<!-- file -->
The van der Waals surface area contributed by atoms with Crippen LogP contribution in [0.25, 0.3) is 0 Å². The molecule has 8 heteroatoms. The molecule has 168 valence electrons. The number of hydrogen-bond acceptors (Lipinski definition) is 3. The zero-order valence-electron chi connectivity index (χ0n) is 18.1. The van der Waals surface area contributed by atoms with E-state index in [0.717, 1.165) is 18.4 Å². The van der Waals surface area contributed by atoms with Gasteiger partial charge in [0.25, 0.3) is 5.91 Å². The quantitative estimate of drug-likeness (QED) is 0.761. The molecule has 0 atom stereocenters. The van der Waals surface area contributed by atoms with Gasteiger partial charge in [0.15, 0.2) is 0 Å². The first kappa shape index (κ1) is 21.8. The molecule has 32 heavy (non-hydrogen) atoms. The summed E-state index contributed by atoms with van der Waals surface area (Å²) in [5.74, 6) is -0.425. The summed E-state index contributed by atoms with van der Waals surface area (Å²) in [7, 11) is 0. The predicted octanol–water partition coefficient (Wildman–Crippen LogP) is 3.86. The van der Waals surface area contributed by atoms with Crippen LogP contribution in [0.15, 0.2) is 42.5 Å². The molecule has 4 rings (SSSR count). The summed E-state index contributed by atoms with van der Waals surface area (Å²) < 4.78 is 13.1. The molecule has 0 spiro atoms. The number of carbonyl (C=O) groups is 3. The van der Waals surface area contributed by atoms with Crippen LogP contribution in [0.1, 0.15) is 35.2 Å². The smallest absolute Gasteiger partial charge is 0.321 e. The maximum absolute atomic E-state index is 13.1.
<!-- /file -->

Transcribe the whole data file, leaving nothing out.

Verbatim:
The van der Waals surface area contributed by atoms with Crippen LogP contribution in [0.25, 0.3) is 0 Å². The molecule has 8 heteroatoms. The molecule has 168 valence electrons. The number of hydrogen-bond acceptors (Lipinski definition) is 3. The zero-order valence-electron chi connectivity index (χ0n) is 18.1. The van der Waals surface area contributed by atoms with E-state index in [0.717, 1.165) is 18.4 Å². The van der Waals surface area contributed by atoms with Gasteiger partial charge in [0.25, 0.3) is 5.91 Å². The quantitative estimate of drug-likeness (QED) is 0.761. The molecule has 0 atom stereocenters. The van der Waals surface area contributed by atoms with Gasteiger partial charge in [0.15, 0.2) is 0 Å². The first kappa shape index (κ1) is 21.8. The molecule has 32 heavy (non-hydrogen) atoms. The summed E-state index contributed by atoms with van der Waals surface area (Å²) in [5.74, 6) is -0.425. The summed E-state index contributed by atoms with van der Waals surface area (Å²) in [7, 11) is 0. The predicted octanol–water partition coefficient (Wildman–Crippen LogP) is 3.86. The van der Waals surface area contributed by atoms with Crippen LogP contribution in [0.15, 0.2) is 42.5 Å². The molecule has 4 rings (SSSR count). The summed E-state index contributed by atoms with van der Waals surface area (Å²) < 4.78 is 13.1. The molecule has 0 spiro atoms. The number of carbonyl (C=O) groups is 3. The van der Waals surface area contributed by atoms with Crippen LogP contribution in [0.1, 0.15) is 35.2 Å². The smallest absolute Gasteiger partial charge is 0.321 e. The maximum absolute atomic E-state index is 13.1.